No one needs to change who they are naturally, as all people are already a combination of both approaches (although many people, especially in business, get off track from their authentic blend). It’s a matter of flexibility, awareness, and having the skills to apply each style in appropriate situations.

Bottom Line

Women (and men) should use a blend of feminine and masculine styles – be trustworthy, honest, approachable, open, collaborative and supportive; while also taking risks, being assertive when necessary with courtesy, delegating, making the tough decisions, and promoting yourself appropriately.

The following are communication and behavioral tips for women (or men with a “feminine” style) that will help improve productivity, working relationships, and chances for advancement.

  • Be succinct, to the point, but not abrupt. Hold details for back-up purposes. No one has time to pour over details unless paramount, especially the people in power positions who are judging your interactions with them.
  • Avoid tag questions, apologies, disclaimers. “This is a good report, don’t you think?” Better would be, “Good report.” Hear the difference in power? “Well, this is just my opinion, but…” Better would be “I think we should…”
  • Take credit for your accomplishments. Or someone else might!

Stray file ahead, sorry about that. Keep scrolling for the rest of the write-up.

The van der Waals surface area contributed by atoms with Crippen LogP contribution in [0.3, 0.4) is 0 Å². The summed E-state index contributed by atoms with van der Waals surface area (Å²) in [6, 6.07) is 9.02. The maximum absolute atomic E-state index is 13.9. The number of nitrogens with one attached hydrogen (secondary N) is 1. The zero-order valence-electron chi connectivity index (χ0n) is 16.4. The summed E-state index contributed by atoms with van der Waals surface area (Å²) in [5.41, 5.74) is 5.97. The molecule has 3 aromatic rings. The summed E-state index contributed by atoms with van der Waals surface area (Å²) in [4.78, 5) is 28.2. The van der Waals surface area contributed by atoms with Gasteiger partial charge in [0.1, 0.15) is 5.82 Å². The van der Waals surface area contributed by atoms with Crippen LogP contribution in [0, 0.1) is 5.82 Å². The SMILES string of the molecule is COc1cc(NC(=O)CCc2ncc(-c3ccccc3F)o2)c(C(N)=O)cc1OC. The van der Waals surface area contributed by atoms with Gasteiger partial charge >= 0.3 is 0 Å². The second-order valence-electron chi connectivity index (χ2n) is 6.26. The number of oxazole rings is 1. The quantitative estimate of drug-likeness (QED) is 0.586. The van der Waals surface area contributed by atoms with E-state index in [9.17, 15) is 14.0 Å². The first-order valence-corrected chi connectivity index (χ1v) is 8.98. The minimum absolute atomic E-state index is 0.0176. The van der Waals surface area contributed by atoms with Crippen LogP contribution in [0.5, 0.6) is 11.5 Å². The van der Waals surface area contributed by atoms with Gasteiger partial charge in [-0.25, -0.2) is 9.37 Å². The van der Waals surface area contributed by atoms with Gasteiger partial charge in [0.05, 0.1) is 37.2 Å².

• Give brief updates on your projects whether asked for or not. You are not bragging! If you don’t communicate your successes to the powers-at-be, no one else will do it for you and your skills may be underestimated. Key word – brief!
  • Reduce personal disclosure and problems. Men don’t bond and process the same way women do. This behavior makes them uncomfortable and they often view it in the workplace as weak and unstable.
  • Handle conflict directly, politely, with empathy. Be clear, to the point, but not rude or abrupt. If you are nervous about an upcoming confrontation, outline your thoughts to clarify and focus them. Take the bull by the horns but keep him feeling safe and respected at the same time.
  • Make most decisions independently. Reduce the number of times you ask others for their opinion for consensus’ sake. Men see this as indecision and lack of confidence. Just step up to the plate and get things done.